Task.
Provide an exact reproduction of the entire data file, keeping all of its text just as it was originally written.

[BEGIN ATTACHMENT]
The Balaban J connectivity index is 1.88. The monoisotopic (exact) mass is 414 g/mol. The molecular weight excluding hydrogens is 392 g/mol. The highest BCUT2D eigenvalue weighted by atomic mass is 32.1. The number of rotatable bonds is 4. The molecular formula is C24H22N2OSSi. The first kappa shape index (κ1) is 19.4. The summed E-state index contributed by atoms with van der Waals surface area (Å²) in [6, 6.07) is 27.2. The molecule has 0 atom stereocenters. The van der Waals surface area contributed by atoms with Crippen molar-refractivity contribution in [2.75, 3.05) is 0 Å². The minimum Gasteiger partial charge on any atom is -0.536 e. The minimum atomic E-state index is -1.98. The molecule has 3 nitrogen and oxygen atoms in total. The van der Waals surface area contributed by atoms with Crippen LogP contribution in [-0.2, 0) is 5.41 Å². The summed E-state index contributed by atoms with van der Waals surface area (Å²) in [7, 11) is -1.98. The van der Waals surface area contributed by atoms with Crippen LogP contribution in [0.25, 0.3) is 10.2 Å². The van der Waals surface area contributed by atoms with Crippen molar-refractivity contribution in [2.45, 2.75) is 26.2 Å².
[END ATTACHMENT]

The Balaban J connectivity index is 1.88. The monoisotopic (exact) mass is 414 g/mol. The molecular weight excluding hydrogens is 392 g/mol. The highest BCUT2D eigenvalue weighted by atomic mass is 32.1. The number of rotatable bonds is 4. The molecular formula is C24H22N2OSSi. The first kappa shape index (κ1) is 19.4. The summed E-state index contributed by atoms with van der Waals surface area (Å²) in [6, 6.07) is 27.2. The molecule has 0 atom stereocenters. The van der Waals surface area contributed by atoms with Crippen molar-refractivity contribution in [2.75, 3.05) is 0 Å². The minimum Gasteiger partial charge on any atom is -0.536 e. The minimum atomic E-state index is -1.98. The molecule has 3 nitrogen and oxygen atoms in total. The van der Waals surface area contributed by atoms with Crippen LogP contribution in [-0.2, 0) is 5.41 Å². The summed E-state index contributed by atoms with van der Waals surface area (Å²) in [7, 11) is -1.98. The van der Waals surface area contributed by atoms with Crippen LogP contribution in [0.25, 0.3) is 10.2 Å². The van der Waals surface area contributed by atoms with Crippen molar-refractivity contribution in [2.45, 2.75) is 26.2 Å².